Have you read the first post in this series? If not, here it is!
“Evil begins when you treat people as things-either yourself or other people.” -Granny Weatherwax
I just read this wonderful book called Working ourselves to death and I just had to tell you about this particular piece of it:
Women and Workaholism:
Diane Fassel writes: “Our frantic activity is an attempt to attain an identity through doing. And more than just doing, doing well, doing perfectly, and doing in such a way to please others. Al of this striving gets us nowhere internally, for working, caring and pleasing do not resolve the issue of low self esteem.”
“Our unconscious goal is to be so desirable, so smart, so competent, so giving, so perfect, that others will be convinced that they can’t get along as well, if at all, without us. In our efforts to guarantee career security and advancement, to hold on to our relationships, and mostly, to create and maintain a positive image of ourselves, we pretend we are infallible and that nothing is beyond our scope.”
I don’t know how many fundraising people I’ve talked with who have told me they are “doing it all.” A lot of people though.
Ms Fassel continues:
One woman told me that “she was so intent on pleasing her boss, whom she idealized, that she never complained about working overtime and even demurred when he offered her time off. She believed her dedicated working bought his admiration, her loyalty bought his friendship. Her own process and needs were not considered.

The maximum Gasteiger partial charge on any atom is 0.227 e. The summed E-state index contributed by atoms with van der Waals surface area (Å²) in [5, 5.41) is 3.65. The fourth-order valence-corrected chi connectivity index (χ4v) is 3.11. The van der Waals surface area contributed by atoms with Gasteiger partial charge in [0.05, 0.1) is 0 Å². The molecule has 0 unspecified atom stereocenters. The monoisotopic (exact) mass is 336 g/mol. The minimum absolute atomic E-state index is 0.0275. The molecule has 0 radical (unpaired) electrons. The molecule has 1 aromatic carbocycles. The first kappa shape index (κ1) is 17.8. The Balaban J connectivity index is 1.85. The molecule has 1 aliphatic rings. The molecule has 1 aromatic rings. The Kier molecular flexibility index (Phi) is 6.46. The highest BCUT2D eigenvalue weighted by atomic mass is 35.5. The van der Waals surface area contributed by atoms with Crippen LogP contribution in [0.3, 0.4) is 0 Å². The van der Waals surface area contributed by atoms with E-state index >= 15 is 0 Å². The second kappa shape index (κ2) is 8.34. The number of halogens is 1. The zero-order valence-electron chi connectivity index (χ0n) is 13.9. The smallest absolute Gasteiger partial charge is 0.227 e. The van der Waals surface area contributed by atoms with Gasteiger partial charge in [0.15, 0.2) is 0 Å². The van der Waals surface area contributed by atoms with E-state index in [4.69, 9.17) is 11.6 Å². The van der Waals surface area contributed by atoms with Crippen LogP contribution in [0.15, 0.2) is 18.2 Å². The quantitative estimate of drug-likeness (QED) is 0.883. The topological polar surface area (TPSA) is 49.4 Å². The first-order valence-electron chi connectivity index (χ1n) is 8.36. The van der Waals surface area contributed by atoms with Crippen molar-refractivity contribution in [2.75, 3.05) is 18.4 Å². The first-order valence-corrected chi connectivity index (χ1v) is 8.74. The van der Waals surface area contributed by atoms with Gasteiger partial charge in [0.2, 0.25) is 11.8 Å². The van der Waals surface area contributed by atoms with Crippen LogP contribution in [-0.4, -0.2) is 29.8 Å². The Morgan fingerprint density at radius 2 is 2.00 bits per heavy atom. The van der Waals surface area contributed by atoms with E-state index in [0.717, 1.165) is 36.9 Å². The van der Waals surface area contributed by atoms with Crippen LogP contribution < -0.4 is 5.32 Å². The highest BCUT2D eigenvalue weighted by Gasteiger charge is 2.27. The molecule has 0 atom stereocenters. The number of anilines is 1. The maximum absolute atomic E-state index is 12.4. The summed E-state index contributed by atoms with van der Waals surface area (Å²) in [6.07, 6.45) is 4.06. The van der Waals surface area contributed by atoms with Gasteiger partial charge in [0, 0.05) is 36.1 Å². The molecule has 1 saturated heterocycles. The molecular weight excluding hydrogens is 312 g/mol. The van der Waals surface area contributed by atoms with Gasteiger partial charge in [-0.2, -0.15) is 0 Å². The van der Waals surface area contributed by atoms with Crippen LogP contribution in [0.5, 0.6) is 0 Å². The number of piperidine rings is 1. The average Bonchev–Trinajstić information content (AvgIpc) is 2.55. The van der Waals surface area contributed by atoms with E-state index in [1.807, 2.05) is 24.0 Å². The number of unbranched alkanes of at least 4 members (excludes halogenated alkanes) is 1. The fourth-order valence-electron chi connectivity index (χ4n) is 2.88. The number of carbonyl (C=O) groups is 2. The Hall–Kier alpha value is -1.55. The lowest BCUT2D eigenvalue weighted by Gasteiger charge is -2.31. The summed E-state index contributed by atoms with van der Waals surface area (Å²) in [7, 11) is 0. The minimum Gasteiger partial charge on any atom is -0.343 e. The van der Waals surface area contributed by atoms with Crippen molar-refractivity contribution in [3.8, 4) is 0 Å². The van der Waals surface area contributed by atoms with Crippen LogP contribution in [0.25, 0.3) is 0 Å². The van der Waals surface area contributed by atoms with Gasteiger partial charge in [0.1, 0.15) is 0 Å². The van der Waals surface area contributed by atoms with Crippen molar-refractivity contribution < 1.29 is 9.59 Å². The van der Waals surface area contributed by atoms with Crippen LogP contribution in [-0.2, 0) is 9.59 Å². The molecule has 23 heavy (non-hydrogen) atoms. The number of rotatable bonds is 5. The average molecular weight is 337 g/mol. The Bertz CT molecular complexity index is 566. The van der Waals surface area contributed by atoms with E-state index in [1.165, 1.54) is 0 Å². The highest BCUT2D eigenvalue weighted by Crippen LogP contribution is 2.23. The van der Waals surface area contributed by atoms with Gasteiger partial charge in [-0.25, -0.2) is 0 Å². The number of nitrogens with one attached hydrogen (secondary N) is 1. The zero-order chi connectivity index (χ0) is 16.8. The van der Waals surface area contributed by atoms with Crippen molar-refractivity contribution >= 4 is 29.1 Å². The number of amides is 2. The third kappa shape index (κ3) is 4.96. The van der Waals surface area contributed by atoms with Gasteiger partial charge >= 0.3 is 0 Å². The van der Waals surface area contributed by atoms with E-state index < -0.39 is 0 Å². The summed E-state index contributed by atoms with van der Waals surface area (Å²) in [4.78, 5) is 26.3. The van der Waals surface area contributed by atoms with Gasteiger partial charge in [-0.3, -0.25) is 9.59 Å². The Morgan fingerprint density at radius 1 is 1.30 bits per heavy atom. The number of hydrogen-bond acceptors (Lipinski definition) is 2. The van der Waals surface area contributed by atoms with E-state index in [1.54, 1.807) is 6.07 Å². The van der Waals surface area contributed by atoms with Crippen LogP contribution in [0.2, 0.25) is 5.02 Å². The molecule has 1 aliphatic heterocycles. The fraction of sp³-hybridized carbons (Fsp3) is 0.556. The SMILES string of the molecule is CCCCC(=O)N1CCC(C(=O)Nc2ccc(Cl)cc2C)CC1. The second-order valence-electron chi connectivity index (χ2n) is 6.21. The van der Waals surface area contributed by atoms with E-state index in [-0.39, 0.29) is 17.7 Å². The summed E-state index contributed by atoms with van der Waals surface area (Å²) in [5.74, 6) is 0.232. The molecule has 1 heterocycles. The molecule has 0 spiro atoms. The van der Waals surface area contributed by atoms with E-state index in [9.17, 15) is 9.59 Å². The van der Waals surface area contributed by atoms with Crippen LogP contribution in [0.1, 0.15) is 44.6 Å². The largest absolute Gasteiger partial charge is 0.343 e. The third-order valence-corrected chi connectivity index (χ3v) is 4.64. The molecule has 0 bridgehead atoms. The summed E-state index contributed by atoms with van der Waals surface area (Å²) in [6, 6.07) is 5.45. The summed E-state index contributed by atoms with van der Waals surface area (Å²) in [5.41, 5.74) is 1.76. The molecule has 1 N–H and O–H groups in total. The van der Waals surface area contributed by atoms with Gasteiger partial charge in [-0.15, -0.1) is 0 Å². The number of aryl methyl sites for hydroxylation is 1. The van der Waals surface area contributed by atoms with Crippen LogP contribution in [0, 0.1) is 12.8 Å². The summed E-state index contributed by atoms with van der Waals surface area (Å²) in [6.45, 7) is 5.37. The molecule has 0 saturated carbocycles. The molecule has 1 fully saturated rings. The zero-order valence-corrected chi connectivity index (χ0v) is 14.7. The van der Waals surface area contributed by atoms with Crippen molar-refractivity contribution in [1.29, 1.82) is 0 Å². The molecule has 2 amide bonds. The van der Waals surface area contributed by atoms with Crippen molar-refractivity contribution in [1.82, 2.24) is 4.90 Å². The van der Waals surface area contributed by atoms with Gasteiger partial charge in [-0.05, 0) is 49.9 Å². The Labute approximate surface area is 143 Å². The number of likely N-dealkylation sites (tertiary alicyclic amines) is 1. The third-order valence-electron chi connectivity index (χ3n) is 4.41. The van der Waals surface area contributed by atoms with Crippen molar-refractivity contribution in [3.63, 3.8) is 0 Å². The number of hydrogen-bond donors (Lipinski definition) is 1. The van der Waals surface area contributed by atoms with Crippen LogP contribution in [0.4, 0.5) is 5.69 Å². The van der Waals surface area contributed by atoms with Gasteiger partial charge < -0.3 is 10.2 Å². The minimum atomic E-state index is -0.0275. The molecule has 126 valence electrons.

The boss, himself a workaholic, loved her hard work (not her) and piled work on her. He became less enthusiastic when she began making errors and getting physically sick.
“When she finally left the job exhausted, she became almost suicidal with the realization that she was an object to this man, discarded when no longer useful. Doubly sickening was her realization that she had let herself be used in this way. that she had devoted countless house of loyal effort in exchange for one ten-second pat on the head.
In the end it was hollow. She felt empty and done-in by her illusion of a good working relationship, and equally done-in by the constant effort that it brought.”
I have to say that this happened to me. i gave everything to my work. My bosses treated me like a thing. i Treated myself like a thing.
And got sick. really sick. I nearly had to go to the hospital. THis happened over and over again.
Eventually I got out of there.
Do people make fun of you for leaving at 5pm?
Do people get held up as heroes for doing their work on the weekend?
That is wrong and that might mean you are in a workaholic nonprofit.
“Other women workaholics report nearly chronic bladder infections. They refuse to take time to go to the bathroom. The need to win the boss’s approval, coupled with progressive disengagement from awareness of their own physical needs, was resulting in illness of women on a wider scale than I had imagined. -Pg 58-60
So to counteract workaholism, and get back in balance, I’ve made a self care calendar. Just a quick little one, and pasted it on the wall of my bedroom.
Here’s how it looks after one month.
i’ve put in oil massage, staying off sugar, exercising, meditation, drawing and painting, yoga, and spending time with friends.
What do YOU like to do for self care?